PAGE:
The lack of an empathetic Universe is no reason for humans to resign themselves to a life of apathy and nihilism, however. While “The Open Boat” dabbles in the darker themes of humans’ “absurd” existence, devoid of intrinsic meaning, Crane still insists that inevitable death of the individual is trumped by the bonds of kinship and empathy that tie humans together. “It would be difficult to describe the subtle brotherhood of men that was here established on the seas,” Crane writes. “No one said that it was so. No one mentioned it, but it dwelt in the boat, and each man felt it warm him” (781). The struggle and tendency toward despair is mitigated by the fact that no man is alone in his fear, and this sense of togetherness, while obviously forced by circumstance, is no less useful in providing the protagonists a sense of meaning in an environment that otherwise forces them to doubt their significance in the Universe. To an extent, even London suggests human connection may be spiritually fulfilling institution, if not a particularly useful one. The chechaquo consistently refers to “the boys” waiting for him at camp, “the boys” who will find his frozen body, “the boys” who will presumably mourn him or at least notice the loss of his presence and deem it significant (818). While admitting that his blunders have led him to a premature death, his final thoughts are about the connection he’s forged with his fellows, the connection that, in part, propelled him to keep pressing forward until he no longer could. Even peripherally, a sense of optimism lurks in both stories, suggesting that, regardless of Universal significance, humans find strength and reassurance in the significance of their relationships.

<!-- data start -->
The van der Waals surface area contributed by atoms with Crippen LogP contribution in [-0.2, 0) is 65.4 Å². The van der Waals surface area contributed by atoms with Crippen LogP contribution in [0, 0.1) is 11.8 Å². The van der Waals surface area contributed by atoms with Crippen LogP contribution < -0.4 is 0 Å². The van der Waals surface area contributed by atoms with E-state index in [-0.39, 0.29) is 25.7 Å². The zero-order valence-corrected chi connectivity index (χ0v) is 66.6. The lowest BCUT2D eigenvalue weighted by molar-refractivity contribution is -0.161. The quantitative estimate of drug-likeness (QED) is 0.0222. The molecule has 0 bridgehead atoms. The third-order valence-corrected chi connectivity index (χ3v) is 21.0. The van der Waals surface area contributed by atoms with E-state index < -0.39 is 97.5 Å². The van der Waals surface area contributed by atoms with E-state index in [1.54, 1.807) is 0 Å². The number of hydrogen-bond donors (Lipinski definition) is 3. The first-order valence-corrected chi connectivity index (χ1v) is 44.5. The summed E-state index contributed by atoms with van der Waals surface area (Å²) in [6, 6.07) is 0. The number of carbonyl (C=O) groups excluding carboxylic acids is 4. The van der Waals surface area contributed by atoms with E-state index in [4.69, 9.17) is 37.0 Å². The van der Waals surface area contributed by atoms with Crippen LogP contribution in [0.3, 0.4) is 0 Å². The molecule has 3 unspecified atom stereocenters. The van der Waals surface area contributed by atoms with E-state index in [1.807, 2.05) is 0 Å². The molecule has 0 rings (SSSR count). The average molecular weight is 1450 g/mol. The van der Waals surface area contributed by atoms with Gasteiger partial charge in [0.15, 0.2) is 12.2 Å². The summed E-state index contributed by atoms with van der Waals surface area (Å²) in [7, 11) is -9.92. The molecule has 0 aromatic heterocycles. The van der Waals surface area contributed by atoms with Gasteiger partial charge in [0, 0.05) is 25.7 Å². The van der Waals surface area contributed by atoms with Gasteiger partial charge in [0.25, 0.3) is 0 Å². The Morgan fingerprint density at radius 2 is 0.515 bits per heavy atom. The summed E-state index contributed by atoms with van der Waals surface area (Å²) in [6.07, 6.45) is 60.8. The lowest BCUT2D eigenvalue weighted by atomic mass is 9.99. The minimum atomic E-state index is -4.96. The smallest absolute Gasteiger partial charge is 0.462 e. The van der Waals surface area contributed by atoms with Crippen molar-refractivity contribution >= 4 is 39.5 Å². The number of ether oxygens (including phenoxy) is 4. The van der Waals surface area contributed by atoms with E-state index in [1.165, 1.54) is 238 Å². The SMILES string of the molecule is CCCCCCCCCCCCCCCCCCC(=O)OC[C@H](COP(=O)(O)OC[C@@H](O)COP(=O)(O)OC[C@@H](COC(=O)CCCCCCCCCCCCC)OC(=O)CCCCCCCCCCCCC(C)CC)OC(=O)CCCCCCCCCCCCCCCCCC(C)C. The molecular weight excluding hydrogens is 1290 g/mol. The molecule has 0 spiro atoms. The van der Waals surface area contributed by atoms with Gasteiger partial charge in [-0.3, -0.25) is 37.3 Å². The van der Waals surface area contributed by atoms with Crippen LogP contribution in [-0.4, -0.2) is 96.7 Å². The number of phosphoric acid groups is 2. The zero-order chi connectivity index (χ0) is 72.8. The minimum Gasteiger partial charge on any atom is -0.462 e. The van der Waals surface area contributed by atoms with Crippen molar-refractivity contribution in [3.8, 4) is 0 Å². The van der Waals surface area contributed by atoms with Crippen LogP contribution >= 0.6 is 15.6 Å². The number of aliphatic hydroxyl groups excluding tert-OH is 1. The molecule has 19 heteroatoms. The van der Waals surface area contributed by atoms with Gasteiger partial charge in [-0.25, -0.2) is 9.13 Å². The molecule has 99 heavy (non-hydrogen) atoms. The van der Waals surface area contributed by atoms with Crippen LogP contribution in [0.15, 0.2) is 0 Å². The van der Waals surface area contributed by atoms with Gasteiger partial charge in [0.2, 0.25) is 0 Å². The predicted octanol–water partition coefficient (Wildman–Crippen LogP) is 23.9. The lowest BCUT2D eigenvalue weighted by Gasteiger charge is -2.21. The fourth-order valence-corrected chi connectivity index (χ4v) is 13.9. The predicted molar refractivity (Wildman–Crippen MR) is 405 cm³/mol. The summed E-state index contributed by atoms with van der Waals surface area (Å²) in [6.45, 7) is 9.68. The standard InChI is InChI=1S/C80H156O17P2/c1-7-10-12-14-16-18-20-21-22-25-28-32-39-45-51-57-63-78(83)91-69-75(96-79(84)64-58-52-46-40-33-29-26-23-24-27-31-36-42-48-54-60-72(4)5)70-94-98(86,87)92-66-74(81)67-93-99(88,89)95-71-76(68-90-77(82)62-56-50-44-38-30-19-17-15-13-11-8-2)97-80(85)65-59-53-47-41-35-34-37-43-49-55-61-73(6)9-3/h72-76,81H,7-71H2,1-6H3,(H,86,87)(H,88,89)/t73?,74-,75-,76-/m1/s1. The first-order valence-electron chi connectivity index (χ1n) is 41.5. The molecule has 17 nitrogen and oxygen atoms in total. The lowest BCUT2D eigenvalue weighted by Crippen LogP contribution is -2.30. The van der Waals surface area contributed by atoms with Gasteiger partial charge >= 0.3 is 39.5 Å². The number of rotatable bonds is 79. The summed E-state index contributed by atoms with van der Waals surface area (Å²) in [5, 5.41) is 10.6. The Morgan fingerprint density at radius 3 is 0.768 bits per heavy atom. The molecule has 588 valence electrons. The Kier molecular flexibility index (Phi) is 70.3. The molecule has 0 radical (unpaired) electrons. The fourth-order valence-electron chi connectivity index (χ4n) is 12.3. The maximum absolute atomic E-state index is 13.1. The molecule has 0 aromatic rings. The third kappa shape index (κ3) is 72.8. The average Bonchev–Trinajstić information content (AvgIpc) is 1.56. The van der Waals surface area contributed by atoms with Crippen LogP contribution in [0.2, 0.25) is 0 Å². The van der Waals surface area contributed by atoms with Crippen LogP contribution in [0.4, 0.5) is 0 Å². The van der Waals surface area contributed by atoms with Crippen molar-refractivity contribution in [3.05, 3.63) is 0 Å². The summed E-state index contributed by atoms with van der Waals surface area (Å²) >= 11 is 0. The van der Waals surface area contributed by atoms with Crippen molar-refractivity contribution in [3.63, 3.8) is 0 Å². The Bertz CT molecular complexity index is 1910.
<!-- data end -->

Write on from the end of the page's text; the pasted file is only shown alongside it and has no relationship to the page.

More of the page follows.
Whether illustrated in more deterministic terms or in profoundly fatalistic terms, the fact remains the same: we all die, and nothing significant can ultimately be attached to these deaths. Ultimately, the external, hostile Universe may succeed in killing off every outraged, despairing human in existence—but the bonds formed by kinship are soldered by that outrage and despair, by the creeping sense of mortality or the immediate threat of annihilation. And in the brief interim between birth and death, those bonds knit humans together. As exemplified in “To Build a Fire” and “The Open Boat,” whether trapped beneath an apathetic eye or a gaping void, humans have forged their own meaning.
A Comparison of the Similarities and Differences Between Jack London’s To Build a Fire and Stephen Crane’s The Open Boat
Survival Against Nature
Many works of American literature contain similar themes and elements. This is because some ideas are common to human nature and many authors strive to express them in different ways. An example of this is Jack London’s story “To Build a Fire” and Stephen Crane’s story “The Open Boat.” Both of these works of literature share similar themes but address them from different perspectives. Both stories share the theme of survival against nature and place their characters in life threatening situations that test both their physical and mental strength. The man in “To Build a Fire” is forced to fight his way through the freezing snow in his search for riches during the Klondike gold rush of 1897. He uses all of his recourses to try survive and even goes to the length of attempting to kill his only companion, his dog, to try and protect himself. The four men in “The Open Boat” learn to rely on each other as they battle the waves of the ocean after being shipwrecked. They form bonds with each other under such harsh conditions. The stories “To Build a Fire” and “The Open Boat” differ in their handling of the theme of survival against nature because “To Build a Fire” shows the selfishness that the need to survive can instill in a person while “The Open Boat” shows the need for survival bringing characters together.